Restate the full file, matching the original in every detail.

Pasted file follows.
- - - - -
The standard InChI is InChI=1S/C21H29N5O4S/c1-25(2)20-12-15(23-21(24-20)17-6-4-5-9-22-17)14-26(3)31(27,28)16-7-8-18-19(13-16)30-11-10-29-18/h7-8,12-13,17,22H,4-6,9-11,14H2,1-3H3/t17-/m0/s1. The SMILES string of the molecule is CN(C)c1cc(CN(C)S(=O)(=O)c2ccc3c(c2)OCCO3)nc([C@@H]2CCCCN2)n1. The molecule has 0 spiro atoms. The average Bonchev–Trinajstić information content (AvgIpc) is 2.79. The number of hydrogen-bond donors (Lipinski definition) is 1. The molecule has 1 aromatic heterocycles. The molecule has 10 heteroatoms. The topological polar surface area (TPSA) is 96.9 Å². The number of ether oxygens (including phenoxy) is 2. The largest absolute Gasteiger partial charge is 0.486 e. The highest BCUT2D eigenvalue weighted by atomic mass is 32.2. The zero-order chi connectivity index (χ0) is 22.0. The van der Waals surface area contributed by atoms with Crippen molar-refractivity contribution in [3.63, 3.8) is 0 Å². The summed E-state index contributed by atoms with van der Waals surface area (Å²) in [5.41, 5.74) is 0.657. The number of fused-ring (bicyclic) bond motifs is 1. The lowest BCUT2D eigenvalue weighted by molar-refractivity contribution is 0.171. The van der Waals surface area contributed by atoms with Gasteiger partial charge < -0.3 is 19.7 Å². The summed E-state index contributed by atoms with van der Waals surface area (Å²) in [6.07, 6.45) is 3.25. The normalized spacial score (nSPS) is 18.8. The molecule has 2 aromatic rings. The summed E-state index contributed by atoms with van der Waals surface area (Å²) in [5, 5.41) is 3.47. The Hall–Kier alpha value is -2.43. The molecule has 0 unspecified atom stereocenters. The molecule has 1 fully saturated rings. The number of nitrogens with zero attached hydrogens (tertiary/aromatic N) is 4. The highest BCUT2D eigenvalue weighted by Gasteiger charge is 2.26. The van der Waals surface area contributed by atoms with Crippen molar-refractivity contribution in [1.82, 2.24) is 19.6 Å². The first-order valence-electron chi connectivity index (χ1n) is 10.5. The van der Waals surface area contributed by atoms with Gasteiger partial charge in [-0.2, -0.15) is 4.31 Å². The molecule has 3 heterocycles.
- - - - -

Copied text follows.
The standard InChI is InChI=1S/C21H29N5O4S/c1-25(2)20-12-15(23-21(24-20)17-6-4-5-9-22-17)14-26(3)31(27,28)16-7-8-18-19(13-16)30-11-10-29-18/h7-8,12-13,17,22H,4-6,9-11,14H2,1-3H3/t17-/m0/s1. The SMILES string of the molecule is CN(C)c1cc(CN(C)S(=O)(=O)c2ccc3c(c2)OCCO3)nc([C@@H]2CCCCN2)n1. The molecule has 0 spiro atoms. The average Bonchev–Trinajstić information content (AvgIpc) is 2.79. The number of hydrogen-bond donors (Lipinski definition) is 1. The molecule has 1 aromatic heterocycles. The molecule has 10 heteroatoms. The topological polar surface area (TPSA) is 96.9 Å². The number of ether oxygens (including phenoxy) is 2. The largest absolute Gasteiger partial charge is 0.486 e. The highest BCUT2D eigenvalue weighted by atomic mass is 32.2. The zero-order chi connectivity index (χ0) is 22.0. The van der Waals surface area contributed by atoms with Crippen molar-refractivity contribution in [3.63, 3.8) is 0 Å². The summed E-state index contributed by atoms with van der Waals surface area (Å²) in [5.41, 5.74) is 0.657. The number of fused-ring (bicyclic) bond motifs is 1. The lowest BCUT2D eigenvalue weighted by molar-refractivity contribution is 0.171. The van der Waals surface area contributed by atoms with Gasteiger partial charge < -0.3 is 19.7 Å². The summed E-state index contributed by atoms with van der Waals surface area (Å²) in [6.07, 6.45) is 3.25. The normalized spacial score (nSPS) is 18.8. The molecule has 2 aromatic rings. The summed E-state index contributed by atoms with van der Waals surface area (Å²) in [5, 5.41) is 3.47. The Hall–Kier alpha value is -2.43. The molecule has 0 unspecified atom stereocenters. The molecule has 1 fully saturated rings. The number of nitrogens with zero attached hydrogens (tertiary/aromatic N) is 4. The highest BCUT2D eigenvalue weighted by Gasteiger charge is 2.26. The van der Waals surface area contributed by atoms with Crippen molar-refractivity contribution in [1.82, 2.24) is 19.6 Å². The first-order valence-electron chi connectivity index (χ1n) is 10.5. The van der Waals surface area contributed by atoms with Gasteiger partial charge in [-0.2, -0.15) is 4.31 Å². The molecule has 3 heterocycles.